EL PASO, Texas — Eight U.S. citizens caught glimpses of hope and inequity during a week spent along the U.S.-Mexico border.
“You can learn things in books, but I’m one of those people who learn things by seeing them firsthand,” Mercy Sister Eileen Trainor, one of the participants from New York City, told Catholic News Service.
For five days, the group visited local changemakers in refugee shelters, churches and associations in El Paso and in Ciudad Juarez, Mexico. They shared meals, prayers and daily reflections in an excursion organized by the Sisters of Mercy and the Columban Mission in El Paso.
Brunella Bowditch, biology professor at New Jersey’s Georgian Court University, participated because she notices how current U.S. politics impact her students’ performance and behavior.
“A lot of my students are Dreamers from Mexico and Central America,” she said of young people who are allowed to work or attend classes in the United States under the Deferred Action for Childhood Arrivals program, or DACA. “I can see when my students are troubled, so I came here to understand them better.”
Understanding immigration and its close cousins, poverty and violence, starts at the border fence. The 8-foot-high wall dividing El Paso and Ciudad Juarez was an initial shock for the group.
“The landscape is stunning and there is no natural separation,” Bowditch said. “You see the difference between what God made and what humans made. … The wall itself is a sign of harshness.”
For one of the organizers, Mercy Sister Kathleen Erickson, the wall symbolizes the artificial split between people.
“We act as though we’re separated, but we’re not,” she told CNS. “With the help of science, we can understand that we are all made of the same stuff; these divisions are not made for humanity.”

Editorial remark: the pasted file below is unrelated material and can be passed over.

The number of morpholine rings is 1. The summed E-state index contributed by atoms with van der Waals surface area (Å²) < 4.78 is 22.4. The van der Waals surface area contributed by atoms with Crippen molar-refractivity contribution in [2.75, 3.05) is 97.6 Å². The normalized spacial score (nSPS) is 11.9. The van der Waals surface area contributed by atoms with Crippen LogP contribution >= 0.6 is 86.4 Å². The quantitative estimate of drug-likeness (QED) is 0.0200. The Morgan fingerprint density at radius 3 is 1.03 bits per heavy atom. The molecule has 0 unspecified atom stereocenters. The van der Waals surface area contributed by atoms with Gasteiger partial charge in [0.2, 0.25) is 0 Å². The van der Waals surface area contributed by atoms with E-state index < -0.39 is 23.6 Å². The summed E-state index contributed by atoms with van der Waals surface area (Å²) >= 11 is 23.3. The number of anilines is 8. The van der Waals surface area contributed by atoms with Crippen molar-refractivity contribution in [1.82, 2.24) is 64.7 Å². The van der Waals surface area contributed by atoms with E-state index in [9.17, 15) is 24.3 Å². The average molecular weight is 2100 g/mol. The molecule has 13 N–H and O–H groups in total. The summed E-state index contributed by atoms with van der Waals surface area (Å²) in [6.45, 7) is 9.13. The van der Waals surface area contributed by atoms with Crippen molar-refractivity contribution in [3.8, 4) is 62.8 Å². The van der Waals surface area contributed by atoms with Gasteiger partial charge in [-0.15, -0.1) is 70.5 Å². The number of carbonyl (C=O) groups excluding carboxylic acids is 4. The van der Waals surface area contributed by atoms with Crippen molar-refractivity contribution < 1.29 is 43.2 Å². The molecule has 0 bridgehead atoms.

Beyond the wall, another division struck the participants: The stark contrast in wealth between El Paso and Ciudad Juarez.
“This morning, in El Paso, I saw kids with music instruments at the bus stop, while in Juarez, we see kids who cannot even go to school,” Trainor said in mid-November. Sometimes, only $100 can make a difference in a child’s education, but this amount may be hard to come by for Juarez’s families.
“It all depends on which side of the border you’re born,” she said.
As the group learned from Columban Father Bill Morton of Corpus Christi Church in Ciudad Juarez, poverty stems from rampant systems of corruption and the lure to work for low-paying corporations. Morton experienced graft in Mexico firsthand and had to leave the country for a while.
The participants expressed surprise at the influence exerted by U.S. factories dotting the border. These manufacturers are locally known as maquiladoras and contribute to Ciudad Juarez’s economic growth and, for some families, to poverty and social disintegration. The factories produce car parts, electronics and textiles that are sold to the U.S. market at a low price.
“People come on immersion trips and they’re appalled because we’re raised as good people,” said Erickson. “But we don’t understand we are benefactors of the things we are fighting against.
“And many of these good people work in the corporations that go to another country for better profit. … We don’t understand our actions have consequences, such as extreme poverty elsewhere.”
Participants had glimpses of hope: Morton’s work, as well as associations such as the Proyecto Santo Nino (Holy Child Project), run by the Sisters of Charity of Cincinnati, which provides therapy for children with special needs in Anapra, Mexico.
“What the sisters are doing for disabled children, who are being sent away from their homes, is amazing,” Bowditch said. In a clinic built with cement, adobe and straw bale, the sisters offer physical and speech therapy to the children and teach parents how to care for them.
“They are making a difference, and it brings hope,” Bowditch said, adding that she planned to talk about social justice in her classrooms.
The participants witnessed the realities of the border with both despair and optimism.
“Sometimes, when you’re just reading about it, it can feel distant,” Clara Lombardi, communications specialist for Sisters of Mercy in the mid-Atlantic region, said after the border immersion. “But to meet person after person who gets up day after day to respond to (the issues of the border) in their particular way makes it more immediate. … I think this experience opened up a new level of awakening for me.”
“I believe everything we are going through (as a country) has to do with spiritual awakening,” Erickson said. “I don’t know what to do next or how to dismantle oppressive structures, but with divine help, which takes things from the head to the heart, we can have wisdom.”